How a Man and Woman, Both with a Sickle Cell Anemia Mutation, Had a Healthy Child
A man and woman who are both carriers of the sickle cell anemia mutation can have a healthy child by fertilizing eggs in a lab, then deciding which of multiple embryos that develop from the eggs will become the baby, a case study indicates.
It also showed that umbilical cord blood stem cells from a healthy baby born this way could be used to treat a brother or sister with sickle cell anemia.
The study, published in the journal JBRA Assisted Reproduction, is titled “The first South American case of pre-implantation genetic diagnosis to select compatible embryo for cord blood transplantation as treatment for sickle cell anemia.”
Sickle cell anemia is an autosomal recessive disease, meaning that a child has to inherit two mutated copies of the hemoglobin gene to develop it — one from each parent. If a child inherits one mutated copy and one normal copy, they will have sickle cell trait, a condition that generally shows no symptoms.
If both parents have sickle cell trait, there is a 25 percent chance the child will have sickle cell anemia and a 50 percent chance it will have sickle cell trait.
Couples with sickle cell trait can have a child without sickle cell anemia by fertilizing the woman’s eggs in a lab, then deciding which one to implant in her womb. The terms for these procedures are in vitro fertilizatin and pre-implantation genetics diagnosis.
South American doctors did a case study of a couple who had a normal child using these techniques.
The parents, both with sickle cell trait, had already had a daughter with sickle cell anemia. Before having their next child, they opted for genetic testing.
Then they underwent six cycles of in vitro fertilization that resulted in 53 embryos. Each was analyzed for a hemoglobin gene mutation.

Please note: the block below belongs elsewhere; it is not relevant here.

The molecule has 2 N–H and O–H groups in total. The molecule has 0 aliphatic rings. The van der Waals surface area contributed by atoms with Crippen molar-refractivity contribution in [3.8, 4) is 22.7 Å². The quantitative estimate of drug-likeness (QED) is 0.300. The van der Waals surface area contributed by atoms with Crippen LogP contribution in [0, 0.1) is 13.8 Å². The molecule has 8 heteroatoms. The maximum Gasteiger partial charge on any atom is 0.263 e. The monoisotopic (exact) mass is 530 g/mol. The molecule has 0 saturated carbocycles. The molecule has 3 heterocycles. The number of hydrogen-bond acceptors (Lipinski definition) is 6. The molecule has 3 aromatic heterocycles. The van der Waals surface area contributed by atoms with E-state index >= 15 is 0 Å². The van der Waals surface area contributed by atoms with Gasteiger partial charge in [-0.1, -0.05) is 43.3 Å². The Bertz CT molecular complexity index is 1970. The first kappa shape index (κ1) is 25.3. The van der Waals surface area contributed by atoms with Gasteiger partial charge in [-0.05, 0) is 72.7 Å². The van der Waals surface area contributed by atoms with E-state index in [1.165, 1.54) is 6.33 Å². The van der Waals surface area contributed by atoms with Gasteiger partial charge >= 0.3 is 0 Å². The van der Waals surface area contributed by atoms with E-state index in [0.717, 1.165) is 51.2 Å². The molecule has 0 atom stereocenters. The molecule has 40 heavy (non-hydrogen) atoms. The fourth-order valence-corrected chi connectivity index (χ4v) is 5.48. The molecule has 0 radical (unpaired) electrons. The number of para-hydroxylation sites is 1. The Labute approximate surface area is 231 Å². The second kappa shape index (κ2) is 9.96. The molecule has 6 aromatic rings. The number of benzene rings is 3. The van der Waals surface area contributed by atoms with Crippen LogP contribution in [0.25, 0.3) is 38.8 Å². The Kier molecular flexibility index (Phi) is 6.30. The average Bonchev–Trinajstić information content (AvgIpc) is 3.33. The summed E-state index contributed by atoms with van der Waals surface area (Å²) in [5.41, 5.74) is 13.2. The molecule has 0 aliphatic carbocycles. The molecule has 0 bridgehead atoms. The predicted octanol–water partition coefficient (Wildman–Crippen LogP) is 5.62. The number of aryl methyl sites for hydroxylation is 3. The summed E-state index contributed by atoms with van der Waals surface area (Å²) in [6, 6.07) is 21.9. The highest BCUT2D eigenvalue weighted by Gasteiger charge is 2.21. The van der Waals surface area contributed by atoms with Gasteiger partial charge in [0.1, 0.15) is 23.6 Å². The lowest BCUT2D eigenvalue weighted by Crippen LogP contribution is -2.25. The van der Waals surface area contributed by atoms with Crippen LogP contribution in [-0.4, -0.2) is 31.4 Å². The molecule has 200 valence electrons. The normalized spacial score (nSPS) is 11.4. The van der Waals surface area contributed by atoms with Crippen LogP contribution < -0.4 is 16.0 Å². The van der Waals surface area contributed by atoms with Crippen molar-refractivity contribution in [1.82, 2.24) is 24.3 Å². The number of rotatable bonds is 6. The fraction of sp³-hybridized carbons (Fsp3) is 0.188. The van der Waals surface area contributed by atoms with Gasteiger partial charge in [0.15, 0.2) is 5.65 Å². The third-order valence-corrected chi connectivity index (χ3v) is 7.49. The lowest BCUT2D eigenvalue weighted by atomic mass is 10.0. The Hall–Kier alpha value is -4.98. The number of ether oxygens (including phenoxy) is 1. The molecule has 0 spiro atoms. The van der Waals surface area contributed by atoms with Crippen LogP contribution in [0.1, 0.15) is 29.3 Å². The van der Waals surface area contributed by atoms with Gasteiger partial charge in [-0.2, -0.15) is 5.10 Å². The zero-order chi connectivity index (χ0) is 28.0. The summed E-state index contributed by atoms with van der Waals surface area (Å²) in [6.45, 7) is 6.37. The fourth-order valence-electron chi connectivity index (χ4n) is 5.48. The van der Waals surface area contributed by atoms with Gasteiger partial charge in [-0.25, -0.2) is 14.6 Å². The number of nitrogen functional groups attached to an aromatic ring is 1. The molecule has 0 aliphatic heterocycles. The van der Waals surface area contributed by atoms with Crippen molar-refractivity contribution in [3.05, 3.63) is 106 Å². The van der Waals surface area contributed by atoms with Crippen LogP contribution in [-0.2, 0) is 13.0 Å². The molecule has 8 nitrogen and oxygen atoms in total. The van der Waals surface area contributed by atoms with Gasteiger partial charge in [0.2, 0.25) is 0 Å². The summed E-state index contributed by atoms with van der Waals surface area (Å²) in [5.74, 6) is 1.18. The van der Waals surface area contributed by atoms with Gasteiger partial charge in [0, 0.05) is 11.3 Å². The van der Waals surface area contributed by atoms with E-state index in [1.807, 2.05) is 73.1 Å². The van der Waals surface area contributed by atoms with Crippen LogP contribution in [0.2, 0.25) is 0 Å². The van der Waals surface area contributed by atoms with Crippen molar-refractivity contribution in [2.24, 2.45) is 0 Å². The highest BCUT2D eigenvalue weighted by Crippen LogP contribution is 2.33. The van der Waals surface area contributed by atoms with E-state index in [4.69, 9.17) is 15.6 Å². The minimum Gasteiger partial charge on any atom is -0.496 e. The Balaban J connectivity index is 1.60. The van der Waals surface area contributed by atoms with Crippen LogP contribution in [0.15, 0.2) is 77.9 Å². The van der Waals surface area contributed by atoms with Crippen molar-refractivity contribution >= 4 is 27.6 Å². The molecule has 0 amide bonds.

Fifteen of the 53 embryos had a normal hemoglobin gene, 12 had two copies of the sickle cell anemia mutation, 20 had one copy of the sickle cell anemia mutation, and the results for 6 embryos were inconclusive.
One treatment for sickle cell anemia is a hematopoietic stem cell transplant — a type that gives rise to blood cells. But for a patient to receive the bone marrow transplant, a compatible donor is necessary.
On the other hand, umbilical cord blood tends to be rich in hematopoietic stem cells. So cord blood stem cells from a healthy child can be used to restore the hematopoietic bone marrow of a compatible sickle cell anemia patient.
In the case study, doctors knew that if the new baby was compatible with the sister who had sickle cell anemia, then the baby’s umbilical cord blood stem cells could be used to treat the sister.
So the researchers analyzed the 53 embryos for compatibility with the sister. Only 9 with either a normal hemoglobin gene, or a gene with one copy of the mutation, were compatible.
Doctors implanted one of the 9 into the mother, who delivered a healthy boy. The baby’s umbilical cord blood stem cells were then collected and stored.
Physicians used the umbilical cord blood to successfully treat the sister.
“Embryo selection using PGD [pre-implantation genetic diagnosis] technologies represent the most effective treatment plan for parents who want to have a healthy child, and it could cure another child already affected by inherited hemoglobinopathy [hemoglobin disease],” the researchers concluded.